All our past actions exert their influence and mould our present and future lives: as you sow, so shall you reap. This is the law of karma, the universal law of cause and effect. If our actions are good and virtuous, afflictions will be minimized; wrong actions will bring sorrow and pain. Actions may bear fruit immediately, later in life or in lives to come. They determine one’s birth, span of life and the types of experiences to be undergone. When spiritual wisdom dawns, one perceives the tinge of sorrow attached even to pleasure, and from then on shuns both pleasure and pain. However, the fruits of actions continue to entrap ordinary beings.

How to minimize afflictions

   Patañjali counsels dispassion towards pleasures and pains and recommends the practice of meditation to attain freedom and beatitude. First he describes in detail the eightfold path of yoga. Following this path helps one to avoid the dormant, hidden sufferings which may surface when physical health, energy and mental poise are disturbed. This suggests that the eightfold path of yoga is suitable for the unhealthy as well as for the healthy, enabling all to develop the power to combat physical and mental diseases.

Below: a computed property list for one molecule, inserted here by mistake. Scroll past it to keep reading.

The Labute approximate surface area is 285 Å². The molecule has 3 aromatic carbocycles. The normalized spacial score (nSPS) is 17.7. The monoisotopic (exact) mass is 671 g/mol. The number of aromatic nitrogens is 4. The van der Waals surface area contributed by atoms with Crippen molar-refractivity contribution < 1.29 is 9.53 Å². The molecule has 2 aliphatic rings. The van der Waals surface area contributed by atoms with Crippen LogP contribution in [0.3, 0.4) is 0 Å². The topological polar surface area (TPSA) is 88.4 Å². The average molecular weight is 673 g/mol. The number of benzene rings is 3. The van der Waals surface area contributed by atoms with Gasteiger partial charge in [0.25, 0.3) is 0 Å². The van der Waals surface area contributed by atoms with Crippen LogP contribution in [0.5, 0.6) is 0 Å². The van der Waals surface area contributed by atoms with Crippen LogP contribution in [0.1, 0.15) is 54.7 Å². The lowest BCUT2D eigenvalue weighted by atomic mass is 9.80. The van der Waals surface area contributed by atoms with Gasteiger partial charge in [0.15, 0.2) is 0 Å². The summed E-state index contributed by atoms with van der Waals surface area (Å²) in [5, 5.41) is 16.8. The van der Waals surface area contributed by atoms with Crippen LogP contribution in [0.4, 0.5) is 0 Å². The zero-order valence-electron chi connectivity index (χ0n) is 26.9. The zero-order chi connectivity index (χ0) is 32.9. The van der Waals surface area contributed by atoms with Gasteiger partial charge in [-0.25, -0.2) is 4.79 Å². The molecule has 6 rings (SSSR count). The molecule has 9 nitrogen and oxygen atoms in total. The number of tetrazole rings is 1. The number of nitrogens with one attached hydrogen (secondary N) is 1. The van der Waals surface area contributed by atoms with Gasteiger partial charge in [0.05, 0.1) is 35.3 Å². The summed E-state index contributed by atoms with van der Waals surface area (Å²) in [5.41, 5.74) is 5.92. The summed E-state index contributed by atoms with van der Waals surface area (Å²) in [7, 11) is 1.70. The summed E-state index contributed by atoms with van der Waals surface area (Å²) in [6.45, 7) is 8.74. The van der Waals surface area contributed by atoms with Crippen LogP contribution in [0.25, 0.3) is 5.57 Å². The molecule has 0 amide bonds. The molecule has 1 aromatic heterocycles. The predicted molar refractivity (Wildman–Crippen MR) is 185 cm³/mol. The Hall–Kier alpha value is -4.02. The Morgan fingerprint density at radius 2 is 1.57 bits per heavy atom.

Cause of afflictions

   The prime cause of afflictions is avidya: the failure to understand the conjunction between the seer and the seen: purusa and prakrti. The external world lures the seer towards its pleasures, creating desire. The inevitable non-fulfilment of desires in turn creates pain, which suffocates the inner being. Nature and her beauties are there for enjoyment and pleasure (bhoga) and also for freedom and emancipation (yoga). If we use them indiscriminately, we are bound by the chains of pleasure and pain. A judicious use of them leads to the bliss which is free from pleasure mixed with pain. The twin paths to this goal are practice (abhyasa), the path of evolution, of going forward; and detachment or renunciation (vairagya), the path of involution, abstaining from the fruits of action and from worldly concerns and engagements.